As she held it he noticed her fingernails were bitten to the quick.

“What is it?”

“Not yet,” he said. “Do you see it?”

She shrugged. “Yes, I see it. But what is it?”

He took the photograph from her hand, turned it around so that she might view it from all angles. She kept shaking her head. “You can see it,” he said, “but you cannot predict what it is. You cannot see it for what it is. This is a close-up of one section of a household water tap. But you aren’t given enough to be able to recognise it. You might be able to guess at what it is. But you might also guess at a lot of things that it isn’t. You can see it, but you don’t know it. This is what the periscope gives me: the ability to see the future but not to understand it. I am unable to place it in context. That job is for others, although whether they are successful or not, I am unable to tell. Again, I don’t see enough of their work to enable me to predict it.”

She nodded slowly. He was unsure whether she understood.

“And it is only you,” she continued, “who can see it?”

“Currently only me,” he confirmed.

She smiled suddenly. He felt the floor slipping away. “I just wondered,” she said. “There are rumours about you.”


“Not here. Outside.”

He started to walk towards the exit, then realised she meant the rumours came from outside; not that she wanted to talk to him outside. But then she followed and she kept following all the way to his car, to his home, to his table, to his bed.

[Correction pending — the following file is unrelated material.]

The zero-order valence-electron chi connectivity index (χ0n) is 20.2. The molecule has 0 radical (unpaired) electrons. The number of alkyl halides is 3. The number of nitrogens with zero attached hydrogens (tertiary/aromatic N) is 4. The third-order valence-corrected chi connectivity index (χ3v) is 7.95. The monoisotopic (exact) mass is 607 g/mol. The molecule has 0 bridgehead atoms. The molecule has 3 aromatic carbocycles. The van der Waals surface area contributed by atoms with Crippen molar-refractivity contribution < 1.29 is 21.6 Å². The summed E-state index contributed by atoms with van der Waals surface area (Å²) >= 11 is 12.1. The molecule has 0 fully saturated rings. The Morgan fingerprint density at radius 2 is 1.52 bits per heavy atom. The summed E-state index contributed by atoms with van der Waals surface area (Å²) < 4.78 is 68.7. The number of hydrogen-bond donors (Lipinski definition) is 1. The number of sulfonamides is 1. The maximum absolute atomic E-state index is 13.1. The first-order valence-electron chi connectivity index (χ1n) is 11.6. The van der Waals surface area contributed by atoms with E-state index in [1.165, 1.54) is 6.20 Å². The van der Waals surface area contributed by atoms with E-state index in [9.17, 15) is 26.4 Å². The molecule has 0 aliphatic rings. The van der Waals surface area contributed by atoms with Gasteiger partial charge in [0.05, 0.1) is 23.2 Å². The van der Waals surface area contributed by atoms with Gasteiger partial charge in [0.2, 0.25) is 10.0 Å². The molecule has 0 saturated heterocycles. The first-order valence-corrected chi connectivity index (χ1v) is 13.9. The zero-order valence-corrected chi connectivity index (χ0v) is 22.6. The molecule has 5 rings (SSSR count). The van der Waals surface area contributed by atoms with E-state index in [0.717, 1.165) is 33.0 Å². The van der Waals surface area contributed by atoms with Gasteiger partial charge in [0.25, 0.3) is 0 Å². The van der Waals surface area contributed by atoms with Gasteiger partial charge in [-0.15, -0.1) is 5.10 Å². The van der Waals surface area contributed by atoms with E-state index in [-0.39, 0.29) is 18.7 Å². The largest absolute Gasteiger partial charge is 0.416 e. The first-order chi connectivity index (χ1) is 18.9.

“Can you ask it anything?”

He shook his head. “I can only receive.”

“If you could ask it anything. What would you ask?”

He sat up. The bedsheet fell from his body, exposed him to the waist. He leant forwards. She saw how his spine pushed against his skin and she ran a finger from top to bottom. Then back again.

He shuddered.

The question was a frequent one. He changed his answer each time, depending on who he was with. On occasion, he would reply that he would ask when there would be world peace. Sometimes he said he would discover the date and means of his death. Other times, whether he would have children. He alternated between the universal and the personal, between the serious and the humorous. With Hlaing he wanted to answer: I would ask whether there is a future for us in the future. But the very nature of the question contained a doubt that they might have a future together. So instead he said: “I would ask whether I will succeed in giving Hlaing an orgasm.”

She laughed and punched his arm: friendly, but not without vigour. “There are other ways to discover this,” she said. “Try again.”

Her laughter always concealed a question, just as her smile always held an answer.


He awoke alone. He could smell the traces of the mohinga in the air, rotated by the air-conditioning, and wondered how long he had slept. Daylight forced its way through the metal blinds covering the window: almost buckling them, and throwing horizontal shadows on the opposite wall. Hlaing hadn’t responded to his telephone calls after he had eaten his meal. He wasn’t sure whether he should be worried, or not.

Later that morning he was due another meeting in the capital. The complex wasn’t situated far from Naypyidaw. It had been established on the eastern side of the country, close to the Shan Hills. The parallel mountain ranges appeared ridged at dawn and dusk. During the height of the day they shimmered, were ephemeral: appeared transient.